(b)                    Such ingredients additionally may vary from batch to batch

(c)                    For example, complex media may contain extracts from animals (e.g., beef, hearts, milk, etc.), plants (e.g., soy beans), or microorganisms (e.g., yeast)

(d)                    Complex media may additionally include very complex ingredients such as blood

(e)                    ["complex media" and bacteria (Google Search)] [index]

(61) Selective media

(a)                    Selective media acts to inhibit the growth of certain kinds of microorganisms while allowing the growth of other

(b)                    [selective media (Google Search)] [index]

(62) Differential media

(a)                    Differential media contains ingredients that allow different microorganisms to look reproducibly different

(b)                    Consequently, one may determine whether a given organism is present in a culture on the basis of colony morphology alone

(c)                    Confusingly, many media employed in microbiological laboratories are both differential and selective

(d)                    That is, many media both inhibit the growth of certain microorganisms while making those organisms that it allows to grow produce easily differentiated colony morphologies

(e)                    See Table 6.5, Selected examples of diagnostic media

(f)                      [differential media (Google Search)] [index]

(63) Vocabulary [index]

(a)                    Acidophiles

(b)                    Aerotolerant anaerobe

(c)                    Alkaphiles

(d)                    Binary fission

(e)                    Biochemical determinations

(f)                      Broth versus solid media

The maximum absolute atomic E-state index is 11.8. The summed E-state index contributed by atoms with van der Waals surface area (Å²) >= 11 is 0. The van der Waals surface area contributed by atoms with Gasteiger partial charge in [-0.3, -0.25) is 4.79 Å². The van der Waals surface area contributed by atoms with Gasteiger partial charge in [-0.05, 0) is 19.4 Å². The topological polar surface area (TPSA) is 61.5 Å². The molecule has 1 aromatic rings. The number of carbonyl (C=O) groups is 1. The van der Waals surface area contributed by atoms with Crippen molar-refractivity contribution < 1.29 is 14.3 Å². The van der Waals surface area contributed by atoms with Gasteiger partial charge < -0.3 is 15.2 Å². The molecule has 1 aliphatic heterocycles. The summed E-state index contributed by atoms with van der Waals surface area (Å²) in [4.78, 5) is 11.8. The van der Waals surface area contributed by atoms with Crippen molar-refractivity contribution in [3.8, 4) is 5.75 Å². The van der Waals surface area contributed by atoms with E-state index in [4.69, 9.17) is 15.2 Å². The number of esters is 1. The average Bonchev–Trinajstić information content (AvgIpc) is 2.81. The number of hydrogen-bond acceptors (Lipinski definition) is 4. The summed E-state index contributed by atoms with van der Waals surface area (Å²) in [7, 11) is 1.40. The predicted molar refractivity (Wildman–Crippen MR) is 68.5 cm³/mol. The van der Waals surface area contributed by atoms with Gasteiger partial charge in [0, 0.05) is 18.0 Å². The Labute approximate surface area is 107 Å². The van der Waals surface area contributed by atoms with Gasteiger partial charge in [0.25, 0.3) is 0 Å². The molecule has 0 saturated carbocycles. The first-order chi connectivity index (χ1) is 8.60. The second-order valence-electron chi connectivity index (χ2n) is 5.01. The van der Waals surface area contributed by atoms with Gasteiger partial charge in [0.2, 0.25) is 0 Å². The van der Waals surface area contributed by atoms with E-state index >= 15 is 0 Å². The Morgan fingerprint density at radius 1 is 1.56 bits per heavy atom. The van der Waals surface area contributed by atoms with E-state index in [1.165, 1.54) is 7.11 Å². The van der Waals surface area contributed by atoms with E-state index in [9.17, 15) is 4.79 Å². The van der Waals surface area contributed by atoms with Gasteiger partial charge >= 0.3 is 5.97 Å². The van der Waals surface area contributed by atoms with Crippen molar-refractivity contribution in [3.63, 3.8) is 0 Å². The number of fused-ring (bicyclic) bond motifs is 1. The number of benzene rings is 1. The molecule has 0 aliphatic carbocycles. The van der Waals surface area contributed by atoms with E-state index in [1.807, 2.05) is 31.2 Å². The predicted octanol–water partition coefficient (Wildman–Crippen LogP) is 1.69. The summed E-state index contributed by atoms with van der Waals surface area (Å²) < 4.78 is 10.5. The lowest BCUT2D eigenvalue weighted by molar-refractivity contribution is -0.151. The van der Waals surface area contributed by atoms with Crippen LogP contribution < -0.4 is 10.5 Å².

(g)                    Capnophiles

(h)                    CFU

(i)                      Chemically undefined media

(j)                      Colonies

(k)                    Colony-forming unit

(l)                      Complex media

(m)                  Continuous culture

(n)                    Culture medium

(o)                    Death phase

(p)                    Decline phase

(q)                    Defined synthetic medium

(r)                     Differential media

(s)                     Direct microscopic counts

(t)                      Dry weight

(u)                    Exoenzymes

(v)                    Exponential phase

(w)                  Factors affecting bacterial growth

(x)                    Facultative anaerobe

(y)                    Fastidious

(z)                     Generation time

(aa)                 Halophiles

(bb)                Lag phase

(cc)                 Log phase

(dd)                Logarithmic phase

(ee)                 Mesophile

(ff)                    Microaerophile

(gg)                 Microbial growth

(hh)                 Most probable number (MPN) method

(ii)                     MPN

(jj)                    Neutrophiles

(kk)                Nitrogen sources

(ll)                     Nutritional factors

(mm)             Obligate aerobe

(nn)                 Obligate anaerobe

(oo)                Optimum pH

(pp)                Optimum temperature

(qq)                Osmotic pressure

(rr)                   Oxygen requirements

(ss)                  Periplasmic enzymes

(tt)                    pH

(uu)                 Phosphorous

(vv)                 Plasmolysis

(ww)             Pour plate

(xx)                 Psychrophile

(yy)                 Sarcinae

(zz)                  Selective media

(aaa)             Serial dilution

(bbb)            Serial transfer

(ccc)             Solid medium

(ddd)            Spread plate

(eee)             Standard bacterial growth curve

(fff)                  Standard plate count

(ggg)             Stationary phase

(hhh)             Strict anaerobe

(iii)                   Sulfur

(jjj)                  Synthetic medium

(kkk)            Tetrad

(lll)                   Thermoduric

(mmm)       Thermophile

(nnn)             Trace elements

(ooo)            Turbidity

(ppp)            Vitamins